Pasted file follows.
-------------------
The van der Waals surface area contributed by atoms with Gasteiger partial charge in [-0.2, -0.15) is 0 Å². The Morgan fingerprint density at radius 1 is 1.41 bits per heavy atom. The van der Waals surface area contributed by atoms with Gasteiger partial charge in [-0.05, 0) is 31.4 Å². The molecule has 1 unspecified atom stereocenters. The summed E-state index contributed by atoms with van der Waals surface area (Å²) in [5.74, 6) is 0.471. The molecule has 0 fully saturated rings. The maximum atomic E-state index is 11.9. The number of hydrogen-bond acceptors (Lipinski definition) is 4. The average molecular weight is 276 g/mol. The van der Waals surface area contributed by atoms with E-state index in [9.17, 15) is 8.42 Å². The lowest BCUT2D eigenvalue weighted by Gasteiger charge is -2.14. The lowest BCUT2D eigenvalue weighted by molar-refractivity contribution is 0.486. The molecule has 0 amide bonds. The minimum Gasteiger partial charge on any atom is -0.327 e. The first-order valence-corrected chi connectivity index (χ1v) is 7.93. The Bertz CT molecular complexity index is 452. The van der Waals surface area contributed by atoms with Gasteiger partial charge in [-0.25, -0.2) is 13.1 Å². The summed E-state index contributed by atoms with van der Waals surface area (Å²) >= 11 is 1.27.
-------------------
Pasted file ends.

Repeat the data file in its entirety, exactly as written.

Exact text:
The van der Waals surface area contributed by atoms with Gasteiger partial charge in [-0.2, -0.15) is 0 Å². The Morgan fingerprint density at radius 1 is 1.41 bits per heavy atom. The van der Waals surface area contributed by atoms with Gasteiger partial charge in [-0.05, 0) is 31.4 Å². The molecule has 1 unspecified atom stereocenters. The summed E-state index contributed by atoms with van der Waals surface area (Å²) in [5.74, 6) is 0.471. The molecule has 0 fully saturated rings. The maximum atomic E-state index is 11.9. The number of hydrogen-bond acceptors (Lipinski definition) is 4. The average molecular weight is 276 g/mol. The van der Waals surface area contributed by atoms with E-state index in [9.17, 15) is 8.42 Å². The lowest BCUT2D eigenvalue weighted by Gasteiger charge is -2.14. The lowest BCUT2D eigenvalue weighted by molar-refractivity contribution is 0.486. The molecule has 0 amide bonds. The minimum Gasteiger partial charge on any atom is -0.327 e. The first-order valence-corrected chi connectivity index (χ1v) is 7.93. The Bertz CT molecular complexity index is 452. The van der Waals surface area contributed by atoms with Gasteiger partial charge in [-0.25, -0.2) is 13.1 Å². The summed E-state index contributed by atoms with van der Waals surface area (Å²) >= 11 is 1.27.